Tuesday, September 7, 2010

Home again...

It's been a week since I got home and I most say that I am loving being back in New Zealand. If nothing else, this trip has given me an appreciation of my home...my very privileged way of living...and my own culture.

Downsides of western culture
I'd be the first to admit that we are not perfect in the western world. We do have lots we could learn from places like Pakistan. I know I sound like a fuddy duddy, but would it do our young girls any harm to cover up a little more than they do now? To be a little more circumspect? And what about the time we spend with our extended families...could we focus more on a community approach to living?

Joys of living in the western world
What I appreciate most about living in a country like New Zealand is that we have the choice. If I want to walk down the street with my g-string hanging out...I can...because it's my choice. You may not agree that it is an appropriate thing to do, but you have no right to imprison me, beat me up or torture me because you do not agree with what I say or do.

Being a woman
The other thing I really appreciate is living in a society where women have equal rights to men. Yes...I know there are still problems with inequality here...for example, pay. But we can come and go as we please, and we have legal rights that protect us.

Being different
The other thing I have realised about my time in Karachi is how lonely it is when you are different to the prevailing culture.... both in terms of how you look and what you say. I have talked about being culturally sensitive or competent, but that is easy to say when you are in the majority.

Appreciation of other cultures
My trip to Pakistan was an amazing opportunity and I am very grateful for it. I have a much better understanding of the culture and way of living which will impact on my teaching and midwifery practice.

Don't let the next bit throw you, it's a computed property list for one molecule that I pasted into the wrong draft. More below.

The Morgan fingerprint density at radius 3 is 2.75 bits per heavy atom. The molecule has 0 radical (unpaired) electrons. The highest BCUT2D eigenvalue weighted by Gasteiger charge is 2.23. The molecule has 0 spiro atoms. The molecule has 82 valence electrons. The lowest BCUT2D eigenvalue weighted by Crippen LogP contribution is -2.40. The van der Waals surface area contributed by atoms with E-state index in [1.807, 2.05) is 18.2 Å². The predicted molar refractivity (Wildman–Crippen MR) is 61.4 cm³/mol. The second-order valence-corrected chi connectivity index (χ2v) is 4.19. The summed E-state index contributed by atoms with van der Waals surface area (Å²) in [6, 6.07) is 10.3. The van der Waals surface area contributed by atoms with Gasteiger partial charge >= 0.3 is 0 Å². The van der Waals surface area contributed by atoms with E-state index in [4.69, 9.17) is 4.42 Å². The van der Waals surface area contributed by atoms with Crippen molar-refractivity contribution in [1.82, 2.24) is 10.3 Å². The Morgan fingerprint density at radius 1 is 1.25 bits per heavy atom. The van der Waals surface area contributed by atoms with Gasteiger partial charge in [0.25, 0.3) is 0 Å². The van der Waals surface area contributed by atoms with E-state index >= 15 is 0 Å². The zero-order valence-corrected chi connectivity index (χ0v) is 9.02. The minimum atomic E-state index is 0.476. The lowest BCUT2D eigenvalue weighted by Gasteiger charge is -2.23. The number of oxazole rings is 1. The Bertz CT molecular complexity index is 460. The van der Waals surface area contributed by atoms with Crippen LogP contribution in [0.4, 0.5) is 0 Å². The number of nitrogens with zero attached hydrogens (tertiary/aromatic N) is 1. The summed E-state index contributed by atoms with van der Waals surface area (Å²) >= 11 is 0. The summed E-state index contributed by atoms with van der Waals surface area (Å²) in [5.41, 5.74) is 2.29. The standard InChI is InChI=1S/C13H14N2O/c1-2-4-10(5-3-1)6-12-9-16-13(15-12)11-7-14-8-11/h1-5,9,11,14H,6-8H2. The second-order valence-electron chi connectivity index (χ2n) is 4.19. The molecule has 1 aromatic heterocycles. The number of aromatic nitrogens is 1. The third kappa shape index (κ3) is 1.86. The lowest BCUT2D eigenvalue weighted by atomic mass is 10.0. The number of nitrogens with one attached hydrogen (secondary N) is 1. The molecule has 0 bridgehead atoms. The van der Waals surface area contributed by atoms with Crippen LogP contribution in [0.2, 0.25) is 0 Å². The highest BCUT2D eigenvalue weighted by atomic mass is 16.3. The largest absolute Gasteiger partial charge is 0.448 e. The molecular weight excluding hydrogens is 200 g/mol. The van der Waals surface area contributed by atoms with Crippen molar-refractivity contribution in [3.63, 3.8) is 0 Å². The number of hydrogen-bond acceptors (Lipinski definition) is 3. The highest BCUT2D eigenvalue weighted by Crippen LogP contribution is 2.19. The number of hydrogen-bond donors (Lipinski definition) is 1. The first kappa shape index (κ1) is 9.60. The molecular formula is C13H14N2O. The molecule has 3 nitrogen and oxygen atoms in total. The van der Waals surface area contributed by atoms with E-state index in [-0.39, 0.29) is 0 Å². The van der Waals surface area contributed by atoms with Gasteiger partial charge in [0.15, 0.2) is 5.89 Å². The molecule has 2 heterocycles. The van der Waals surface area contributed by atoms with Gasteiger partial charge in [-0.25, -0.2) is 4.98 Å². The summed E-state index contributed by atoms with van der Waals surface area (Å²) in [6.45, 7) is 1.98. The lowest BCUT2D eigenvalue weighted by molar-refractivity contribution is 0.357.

Muslim countries such as Pakistan get a lot of bad press. And yes, there are terrible things that happen there. But the majority of Muslems are struggling hard to get by on a day to day basis. They are incredibly warm and welcoming people. They do not deserve to be painted with the brush of extremists or terriorists. They are...just like you and me. The best thing we can do is to support them as much as we can.

Have you ever spent time in a country that has a different culture or language? What has been the lessons you have brought home?


Carolyn Hastie said...

Welcome home Sarah! Thanks for your summary of your experience and your insights. I've worked and lived overseas in different countries with different customs, languages, belief systems etc. The big thing I've gleaned from my travels is that every one of us is shaped (and I mean our brain patterns which lead to everything else, including our perceptions) by our culture, including the culture of our particular family and group of friends.

Understanding that helps me to be much more open to another's point of view, because I realise that everyone is 'right' about their view of their world.

Pam said...

It is always a good experience to feel the otherside of being culturally vulnerable.

It is an eyeopener to feel the fear and unsettledness of being the 'minority' person in a society.

starpath said...

Your experiences in Pakistan culture are interesting and insightful, as was Carolyn’s comment about why our perceptions are so deeply in-grained or you might say ‘in-brained’. Having visited many London playgrounds and also antenatal clinics (with daughter) it strikes me how multi-cultural London is and how midwives and other health professionals might manage to consider cultural differences in their practice. I agree with Carolyn, each person’s perspective or truth is through his or her own lens and experiences. There are many ‘truths’. Dallas

Sarah Stewart said...

And what this trip has done for me is really bring home that truth about multiple 'truths'...so true, especially when talking about religion.